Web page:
Well, he may have lost in his bid to win the 2016 Summer Olympics for his hometown of Chicago, but I guess his international standing has not totally eroded, as President Barack Obama was just awarded the Nobel Peace Prize nonetheless.
President Obama was awarded the Nobel Peace Prize today for his “extraordinary efforts to strengthen international diplomacy and cooperation between peoples,” a honor that came less than nine months after he made United States history by becoming the country’s first African-American president.
The award, announced in Oslo by the Nobel Committee while much of official Washington — including the president — was still asleep, cited in particular the president’s efforts to rid the world of nuclear weapons.
“He has created a new international climate,” the committee said.
For Mr. Obama, one of the nation’s youngest presidents, the award is an extraordinary recognition that puts him in the company of world leaders such as Mikhail Gorbachev, who won for helping to bring an end to the cold war, andNelson Mandela, who sought an end to apartheid.
Oh man that must tie the righties’ underwear up in knots. In fact…
But it is also a potential political liability at home; already, Republicans are criticizing the president, contending he won more for his “star power” than his actual achievements.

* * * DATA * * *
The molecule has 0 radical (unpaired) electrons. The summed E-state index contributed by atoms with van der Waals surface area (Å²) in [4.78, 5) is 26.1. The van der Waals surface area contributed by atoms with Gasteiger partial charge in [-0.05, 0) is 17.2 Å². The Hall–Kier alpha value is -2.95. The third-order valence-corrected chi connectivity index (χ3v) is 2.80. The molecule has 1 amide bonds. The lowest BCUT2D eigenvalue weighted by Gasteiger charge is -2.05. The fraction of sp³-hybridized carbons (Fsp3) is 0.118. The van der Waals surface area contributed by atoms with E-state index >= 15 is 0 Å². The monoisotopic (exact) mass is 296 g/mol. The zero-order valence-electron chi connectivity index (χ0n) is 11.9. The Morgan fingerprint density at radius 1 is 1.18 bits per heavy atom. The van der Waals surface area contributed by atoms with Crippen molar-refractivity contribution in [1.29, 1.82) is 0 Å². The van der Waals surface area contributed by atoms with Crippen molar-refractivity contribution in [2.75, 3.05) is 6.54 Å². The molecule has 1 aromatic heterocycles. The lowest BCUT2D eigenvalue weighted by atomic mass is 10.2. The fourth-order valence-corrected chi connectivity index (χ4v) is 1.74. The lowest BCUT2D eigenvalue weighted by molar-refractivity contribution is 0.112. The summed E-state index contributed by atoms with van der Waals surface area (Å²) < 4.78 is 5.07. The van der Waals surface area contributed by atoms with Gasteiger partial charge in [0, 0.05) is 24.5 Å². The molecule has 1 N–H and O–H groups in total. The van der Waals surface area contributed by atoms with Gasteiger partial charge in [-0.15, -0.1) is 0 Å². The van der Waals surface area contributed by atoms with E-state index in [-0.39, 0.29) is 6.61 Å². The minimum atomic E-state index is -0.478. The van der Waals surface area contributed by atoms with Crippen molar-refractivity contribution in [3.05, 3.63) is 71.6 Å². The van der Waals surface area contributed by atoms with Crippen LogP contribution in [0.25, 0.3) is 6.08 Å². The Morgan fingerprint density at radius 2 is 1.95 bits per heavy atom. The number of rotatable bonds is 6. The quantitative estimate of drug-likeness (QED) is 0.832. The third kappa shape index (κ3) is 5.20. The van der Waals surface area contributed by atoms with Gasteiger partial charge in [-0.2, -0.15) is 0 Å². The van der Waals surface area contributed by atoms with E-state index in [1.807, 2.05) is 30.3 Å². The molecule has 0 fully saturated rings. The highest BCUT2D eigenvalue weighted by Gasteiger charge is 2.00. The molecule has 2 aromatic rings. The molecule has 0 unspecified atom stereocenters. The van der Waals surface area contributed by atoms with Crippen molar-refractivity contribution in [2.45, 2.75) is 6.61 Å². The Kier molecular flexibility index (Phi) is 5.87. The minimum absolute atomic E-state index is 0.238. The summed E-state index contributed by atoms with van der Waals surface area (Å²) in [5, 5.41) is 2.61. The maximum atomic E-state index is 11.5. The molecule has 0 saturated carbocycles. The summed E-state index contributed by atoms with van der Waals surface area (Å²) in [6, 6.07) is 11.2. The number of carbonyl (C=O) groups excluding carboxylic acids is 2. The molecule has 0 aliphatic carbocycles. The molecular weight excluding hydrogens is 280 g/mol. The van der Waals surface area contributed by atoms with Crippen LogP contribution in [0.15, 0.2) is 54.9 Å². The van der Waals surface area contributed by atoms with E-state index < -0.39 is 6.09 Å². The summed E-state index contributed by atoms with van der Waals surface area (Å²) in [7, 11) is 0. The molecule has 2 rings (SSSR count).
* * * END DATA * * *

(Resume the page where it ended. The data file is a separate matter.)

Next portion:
You know, actual achievements like 9/11, the failed response to Hurricane Katrina, disastrous missionless wars in Afghanistan and Iraq, the greatest economic meltdown since the Great Depression and other highlights of the Bush administration.
In one sense, the award was a rebuke to the foreign policies of Mr. Obama’s predecessor,George W. Bush, some of which the president has sought to overturn. Mr. Obama made repairing the fractured relations between the United States and the rest of the world a major theme of his campaign for the presidency. Since taking office as president he has pursued a range of policies intended to fulfill that goal. He has vowed to pursue a world without nuclear weapons, as he did in a speech in Prague earlier this year; reached out to the Muslim world, delivering a major speech in Cairo in June; and sought to restart peace talks between Israel and the Palestinians.
“Only very rarely has a person to the same extent as Obama captured the world’s attention and given its people hope for a better future,” the committee said in its citation. “His diplomacy is founded in the concept that those who are to lead the world must do so on the basis of values and attitudes that are shared by the majority of the world’s population.”
The world still looks to the United States for leadership, moral and otherwise. Here’s hoping President Obama has the strength, ability and opportunity to deliver on today’s recognition.